A love note for you, as we enter the holiday season

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The human heart is an incredible thing. It can break in half and still keep beating. It loves even when it is hurt. And, it dares to hold so many things at once: sadness and joy; grief and gratitude; longing and abundance.

The holidays have a way of magnifying the weight of those things. They feel like opposites—in conflict with one another—when they're actually parts of the same whole. It’s impossible to live a full life without feeling and experiencing all of it. This is wonderful news and terrible news, all at once.

Here's the good part: our hearts are not alone, even when it feels like that sometimes. We may not know how we light the path for someone else and make carrying the load feel worth it. We may not know how we lift each other up and help each other move forward. And yet, we do.

Your courageous heart helps my courageous heart. And for that, I thank you.

The life-changing magic of doing what works (and ignoring what doesn't)

Books about home. I'm slightly addicted.

Books about home. I'm slightly addicted.

A friend recently wrote something on Facebook that made me laugh. While on a road trip, she had listened to the audio version of The Life-Changing Magic of Tidying Up, a wildly popular book on decluttering with a cult following. Here's what my friend had to say about the author's life-changing advice:

  • I guess Ikea won't solve my problems
  • I pretty much need to throw away 2/3 of my belongings
  • I have been folding my socks wrong
  • The author obviously does not have any kids

My friend noted that she was still headed to Ikea. And, to that I say, Go girl! Ikea may not solve our problems but it certainly helps ease the pain. 

I've read The Life-Changing Magic and have referenced it a few times here on the blog. Off the top of my head, here are some things I found helpful:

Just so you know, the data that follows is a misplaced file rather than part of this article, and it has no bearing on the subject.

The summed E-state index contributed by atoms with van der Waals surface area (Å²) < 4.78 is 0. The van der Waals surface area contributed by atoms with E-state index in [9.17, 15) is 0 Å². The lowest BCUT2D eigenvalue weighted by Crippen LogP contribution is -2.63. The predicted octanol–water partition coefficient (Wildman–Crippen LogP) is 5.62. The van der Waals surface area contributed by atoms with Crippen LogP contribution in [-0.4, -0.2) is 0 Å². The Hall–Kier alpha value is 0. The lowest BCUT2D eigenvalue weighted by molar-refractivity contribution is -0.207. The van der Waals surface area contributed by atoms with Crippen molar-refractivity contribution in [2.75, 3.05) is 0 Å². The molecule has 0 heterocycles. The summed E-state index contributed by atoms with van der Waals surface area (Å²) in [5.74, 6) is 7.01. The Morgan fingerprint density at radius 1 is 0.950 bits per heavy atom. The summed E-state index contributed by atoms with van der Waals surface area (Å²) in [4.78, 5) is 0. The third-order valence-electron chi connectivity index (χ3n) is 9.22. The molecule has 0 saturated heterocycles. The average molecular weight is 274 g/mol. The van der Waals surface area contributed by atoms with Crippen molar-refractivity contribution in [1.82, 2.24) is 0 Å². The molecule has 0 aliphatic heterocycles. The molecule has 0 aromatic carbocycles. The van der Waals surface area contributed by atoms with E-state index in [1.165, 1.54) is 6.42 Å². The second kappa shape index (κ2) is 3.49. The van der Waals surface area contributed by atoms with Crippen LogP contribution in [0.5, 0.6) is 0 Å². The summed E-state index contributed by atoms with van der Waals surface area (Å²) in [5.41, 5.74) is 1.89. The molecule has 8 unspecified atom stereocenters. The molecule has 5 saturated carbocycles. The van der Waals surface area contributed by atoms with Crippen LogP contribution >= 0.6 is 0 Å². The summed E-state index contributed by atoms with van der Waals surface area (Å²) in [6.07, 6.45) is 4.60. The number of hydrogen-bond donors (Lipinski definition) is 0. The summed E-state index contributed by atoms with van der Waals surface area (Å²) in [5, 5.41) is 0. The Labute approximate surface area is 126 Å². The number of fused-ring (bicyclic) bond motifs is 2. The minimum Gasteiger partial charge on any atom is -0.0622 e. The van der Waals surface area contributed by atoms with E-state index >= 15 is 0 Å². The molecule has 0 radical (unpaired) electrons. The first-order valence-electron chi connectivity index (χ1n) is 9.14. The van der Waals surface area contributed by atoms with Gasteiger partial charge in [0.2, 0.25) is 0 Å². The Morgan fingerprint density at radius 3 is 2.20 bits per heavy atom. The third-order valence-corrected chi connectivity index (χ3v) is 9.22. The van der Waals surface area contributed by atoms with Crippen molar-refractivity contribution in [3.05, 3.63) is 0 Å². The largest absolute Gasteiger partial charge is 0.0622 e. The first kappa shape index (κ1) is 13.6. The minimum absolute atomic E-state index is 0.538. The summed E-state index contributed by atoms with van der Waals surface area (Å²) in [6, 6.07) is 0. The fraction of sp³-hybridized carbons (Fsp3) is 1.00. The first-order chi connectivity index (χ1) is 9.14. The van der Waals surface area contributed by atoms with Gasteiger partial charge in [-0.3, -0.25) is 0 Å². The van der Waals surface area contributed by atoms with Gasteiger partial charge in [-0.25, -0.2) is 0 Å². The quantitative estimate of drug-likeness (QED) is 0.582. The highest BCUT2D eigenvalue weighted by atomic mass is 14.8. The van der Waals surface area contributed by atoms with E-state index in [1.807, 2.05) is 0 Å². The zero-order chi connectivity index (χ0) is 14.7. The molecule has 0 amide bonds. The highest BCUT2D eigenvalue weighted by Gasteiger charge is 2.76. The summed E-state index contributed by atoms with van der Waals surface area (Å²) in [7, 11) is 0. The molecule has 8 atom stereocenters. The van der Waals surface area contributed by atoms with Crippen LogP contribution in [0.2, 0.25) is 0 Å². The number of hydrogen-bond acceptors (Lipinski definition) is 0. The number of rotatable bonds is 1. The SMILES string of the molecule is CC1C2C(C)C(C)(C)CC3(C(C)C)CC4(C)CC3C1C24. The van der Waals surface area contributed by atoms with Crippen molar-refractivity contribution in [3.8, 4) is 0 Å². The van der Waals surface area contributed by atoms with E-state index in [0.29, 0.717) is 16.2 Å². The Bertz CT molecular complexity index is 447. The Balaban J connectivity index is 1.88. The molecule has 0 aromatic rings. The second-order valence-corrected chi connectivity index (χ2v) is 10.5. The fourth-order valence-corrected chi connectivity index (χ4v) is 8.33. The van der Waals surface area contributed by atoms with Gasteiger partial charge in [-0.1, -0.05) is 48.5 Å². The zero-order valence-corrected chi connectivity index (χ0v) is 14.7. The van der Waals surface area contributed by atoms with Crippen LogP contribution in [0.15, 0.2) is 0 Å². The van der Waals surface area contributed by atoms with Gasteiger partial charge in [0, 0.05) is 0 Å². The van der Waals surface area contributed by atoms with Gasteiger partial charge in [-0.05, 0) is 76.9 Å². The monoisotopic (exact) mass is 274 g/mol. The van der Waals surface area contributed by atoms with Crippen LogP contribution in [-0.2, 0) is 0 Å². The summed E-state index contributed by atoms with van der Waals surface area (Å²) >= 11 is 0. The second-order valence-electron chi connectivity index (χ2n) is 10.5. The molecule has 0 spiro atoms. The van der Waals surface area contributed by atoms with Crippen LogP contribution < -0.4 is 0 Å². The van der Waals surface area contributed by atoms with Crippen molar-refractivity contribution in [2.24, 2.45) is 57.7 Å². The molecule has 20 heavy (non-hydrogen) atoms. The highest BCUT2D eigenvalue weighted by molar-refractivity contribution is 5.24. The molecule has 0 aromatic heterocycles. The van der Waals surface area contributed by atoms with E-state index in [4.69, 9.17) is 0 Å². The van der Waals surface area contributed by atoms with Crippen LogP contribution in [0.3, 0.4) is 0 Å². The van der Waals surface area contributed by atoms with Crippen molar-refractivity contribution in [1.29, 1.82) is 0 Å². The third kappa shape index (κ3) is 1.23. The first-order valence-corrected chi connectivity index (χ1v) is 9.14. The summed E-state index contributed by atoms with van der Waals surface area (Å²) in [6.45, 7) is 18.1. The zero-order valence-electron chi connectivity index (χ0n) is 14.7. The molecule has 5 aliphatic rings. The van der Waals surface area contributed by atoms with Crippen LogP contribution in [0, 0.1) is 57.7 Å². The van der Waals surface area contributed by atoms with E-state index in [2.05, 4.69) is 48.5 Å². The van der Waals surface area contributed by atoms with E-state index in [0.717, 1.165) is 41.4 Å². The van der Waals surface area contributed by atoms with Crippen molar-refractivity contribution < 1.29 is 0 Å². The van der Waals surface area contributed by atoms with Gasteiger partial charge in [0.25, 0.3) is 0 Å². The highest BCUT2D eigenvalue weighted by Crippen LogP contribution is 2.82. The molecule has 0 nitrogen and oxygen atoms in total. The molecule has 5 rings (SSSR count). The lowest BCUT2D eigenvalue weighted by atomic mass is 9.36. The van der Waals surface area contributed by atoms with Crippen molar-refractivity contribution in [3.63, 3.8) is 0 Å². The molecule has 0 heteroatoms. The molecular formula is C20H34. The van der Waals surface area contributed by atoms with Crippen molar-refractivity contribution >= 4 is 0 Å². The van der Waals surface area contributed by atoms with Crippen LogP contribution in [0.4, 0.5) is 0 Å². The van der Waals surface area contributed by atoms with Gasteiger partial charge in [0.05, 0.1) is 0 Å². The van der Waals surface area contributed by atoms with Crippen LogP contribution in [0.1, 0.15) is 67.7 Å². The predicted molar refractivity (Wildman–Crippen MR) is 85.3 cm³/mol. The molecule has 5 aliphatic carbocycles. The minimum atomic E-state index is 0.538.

• Declutter by category, not by room, starting with clothes
  • Discard first, organize later
  • Don't declutter mementos until the very end
  • If it doesn't spark joy, let it go

And while I've found these tips helpful, I'm a rebel and don't always do what I'm told. I suppose the "spark joy" rule goes for advice as well. I tend to follow the advice that inspires me to action, and I discard the tips that make me feel stressed, tired, or like I'm doing it wrong. 

I had an epiphany sometime last year, and it happened when my husband was out of town and the stomach bug was taking down the rest of us one by one. I was also in the middle of painting my oldest son's bedroom. I felt the bug coming on, but I refused to set down the roller until a few minutes before I got sick. Then I proceeded to feel like hell for about 12 hours. 

But in the minutes and seconds leading up to that? Totally happy. 

The epiphany was that doing things around my house gives me energy. Not everything. But certain things. When it comes to decluttering or tackling the next project, rather than follow some master checklist that someone else created, I ask myself, what's driving me crazy? What's the next thing I can do right now that will make me feel better?